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Hundreds of Children Tour Medical Campus and ‘Picture Themselves’ Working There

It’s a question that many teenagers dread: What do you want to be when you grow up?

To help answer it, the Buffalo Niagara Medical Campus and the University at Buffalo teamed up Saturday to help families learn more about careers and internship opportunities in clinical care, research, education and entrepreneurship in the hospitals, research institutes and other organizations on the medical campus. More than 500 parents and children attended.

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“Our goal is to expose students and parents to the groundbreaking advancements in innovation and entrepreneurism that are contributing to the growth of the medical campus and how they can be a part of it,” said Sandra Small, PhD, workforce development associate at UB’s New York State Center of Excellence in Life Sciences and Bioinformatics (CBLS). “This collaborative event provides firsthand exposure to how science can be relevant to many career paths, encouraging people to stay here and go far.”

Small is lead coordinator for iSciWNY, the life sciences workforce development program at UB that is helping organize the event.

Saturday’s event started with breakfast at 8:30 a.m. at dig, downtown Buffalo’s new co-work space at 640 Ellicott Street.


Families received a medical campus map and were able to tour ten facilities, where they heard from experts, see state-of-the-art research labs, hospital rooms, creative spaces and more. Participants were able to test drive the Robotic Surgery Simulator (RoSS), use a microscope to view cancer cells, watch a pre-recorded surgery, pitch their entrepreneurial idea for the student edition of the popular television show Shark Tank and more.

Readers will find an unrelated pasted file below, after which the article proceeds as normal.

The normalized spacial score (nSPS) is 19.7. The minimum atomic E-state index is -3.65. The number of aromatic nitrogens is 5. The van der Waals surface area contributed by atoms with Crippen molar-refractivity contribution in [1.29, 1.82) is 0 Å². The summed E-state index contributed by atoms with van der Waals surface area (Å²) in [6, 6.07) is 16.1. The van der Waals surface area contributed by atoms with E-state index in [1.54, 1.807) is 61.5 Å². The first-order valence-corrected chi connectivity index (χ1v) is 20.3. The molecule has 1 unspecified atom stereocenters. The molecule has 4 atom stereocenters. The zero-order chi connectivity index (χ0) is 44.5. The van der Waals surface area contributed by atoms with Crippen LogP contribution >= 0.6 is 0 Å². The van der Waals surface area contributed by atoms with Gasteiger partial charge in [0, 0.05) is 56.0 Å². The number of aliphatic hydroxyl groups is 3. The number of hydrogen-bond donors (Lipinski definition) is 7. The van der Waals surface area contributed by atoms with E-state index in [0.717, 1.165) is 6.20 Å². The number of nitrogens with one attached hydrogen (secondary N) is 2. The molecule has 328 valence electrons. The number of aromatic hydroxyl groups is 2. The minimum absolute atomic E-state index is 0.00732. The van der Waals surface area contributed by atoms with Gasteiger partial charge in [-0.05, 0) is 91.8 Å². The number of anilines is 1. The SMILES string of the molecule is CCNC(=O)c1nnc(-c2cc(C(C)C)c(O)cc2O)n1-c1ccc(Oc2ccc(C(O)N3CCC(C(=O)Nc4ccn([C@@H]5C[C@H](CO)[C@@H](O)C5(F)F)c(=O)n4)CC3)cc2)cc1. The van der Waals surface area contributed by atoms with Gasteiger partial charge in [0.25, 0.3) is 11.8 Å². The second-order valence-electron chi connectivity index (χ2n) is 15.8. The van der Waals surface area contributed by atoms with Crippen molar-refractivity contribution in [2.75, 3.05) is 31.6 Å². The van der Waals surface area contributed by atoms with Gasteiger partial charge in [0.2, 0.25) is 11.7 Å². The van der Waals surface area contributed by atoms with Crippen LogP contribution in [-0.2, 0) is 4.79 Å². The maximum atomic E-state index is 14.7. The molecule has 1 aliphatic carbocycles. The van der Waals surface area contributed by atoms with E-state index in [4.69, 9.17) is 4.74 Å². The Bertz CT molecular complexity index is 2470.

“Connecting local students and adults to career opportunities on and off the medical campus is vital to our mission of furthering economic growth, igniting urban revitalization and building a strong, thriving community,” said Matthew K. Enstice, president and CEO of Buffalo Niagara Medical Campus, Inc. “By showcasing the extensive array of opportunities on the medical campus, we hope to inspire the next generation of innovators, doctors, researchers and leaders.”


The event was powered by AT&T and featured CBLS, Hauptman-Woodward Medical Research Institute, Roswell Park Cancer Institute, Kaleida Health, the Jacobs Institute, Unyts, Buffalo Manufacturing Works, and the Thomas R. Beecher Jr. Innovation Center.

“AT&T’s partnership with the University of Buffalo’s New York State Center of Excellence Bioinformatics and Life Sciences and the Buffalo Niagara Medical Campus is an example of our commitment to provide resources for STEM related educational programing in Western New York,” said Marissa Shorenstein, New York State President, AT&T. “This program is crucial to the success of our economy, which increasingly relies on a workforce steeped in technological education and literacy. Now, more than ever, the students of today need to be equipped with the skills to compete in the global economy of tomorrow. AT&T applauds all organizations involved in this event for exposing students and families to the type of career opportunities that are available in their own backyard if they follow a STEM educational path.”

Written by Buffalo Rising

Buffalo Rising

Sometimes the authors at Buffalo Rising work on collaborative efforts in order to cover various events and stories. These posts can not be attributed to one single author, as it is a combined effort. Often times a formation of a post gets started by one writer and passed along to one or more writers before completion. At times there are author attributions at the end of one of these posts. Other times, “Buffalo Rising” is simply offered up as the creator of the article. In either case, the writing is original to Buffalo Rising.

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